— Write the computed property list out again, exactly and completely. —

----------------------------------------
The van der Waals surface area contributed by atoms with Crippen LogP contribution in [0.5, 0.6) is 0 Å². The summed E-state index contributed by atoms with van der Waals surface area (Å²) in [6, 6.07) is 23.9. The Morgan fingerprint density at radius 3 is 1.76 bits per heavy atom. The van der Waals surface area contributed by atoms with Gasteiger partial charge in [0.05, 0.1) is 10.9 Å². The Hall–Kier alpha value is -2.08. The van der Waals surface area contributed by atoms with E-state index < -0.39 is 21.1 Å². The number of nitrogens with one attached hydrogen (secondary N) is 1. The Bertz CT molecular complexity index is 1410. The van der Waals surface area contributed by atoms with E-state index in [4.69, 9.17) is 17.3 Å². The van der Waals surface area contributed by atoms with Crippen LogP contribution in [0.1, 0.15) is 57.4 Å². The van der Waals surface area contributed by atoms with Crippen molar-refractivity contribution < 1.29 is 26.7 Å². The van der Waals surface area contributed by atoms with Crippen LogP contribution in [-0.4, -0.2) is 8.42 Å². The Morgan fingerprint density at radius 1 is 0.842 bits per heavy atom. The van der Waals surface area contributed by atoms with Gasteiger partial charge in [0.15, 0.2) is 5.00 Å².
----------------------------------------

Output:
The van der Waals surface area contributed by atoms with Crippen LogP contribution in [0.5, 0.6) is 0 Å². The summed E-state index contributed by atoms with van der Waals surface area (Å²) in [6, 6.07) is 23.9. The Morgan fingerprint density at radius 3 is 1.76 bits per heavy atom. The van der Waals surface area contributed by atoms with Gasteiger partial charge in [0.05, 0.1) is 10.9 Å². The Hall–Kier alpha value is -2.08. The van der Waals surface area contributed by atoms with E-state index < -0.39 is 21.1 Å². The number of nitrogens with one attached hydrogen (secondary N) is 1. The Bertz CT molecular complexity index is 1410. The van der Waals surface area contributed by atoms with E-state index in [4.69, 9.17) is 17.3 Å². The van der Waals surface area contributed by atoms with Crippen LogP contribution in [0.1, 0.15) is 57.4 Å². The van der Waals surface area contributed by atoms with Crippen molar-refractivity contribution < 1.29 is 26.7 Å². The van der Waals surface area contributed by atoms with Crippen LogP contribution in [-0.4, -0.2) is 8.42 Å². The Morgan fingerprint density at radius 1 is 0.842 bits per heavy atom. The van der Waals surface area contributed by atoms with Gasteiger partial charge in [0.15, 0.2) is 5.00 Å².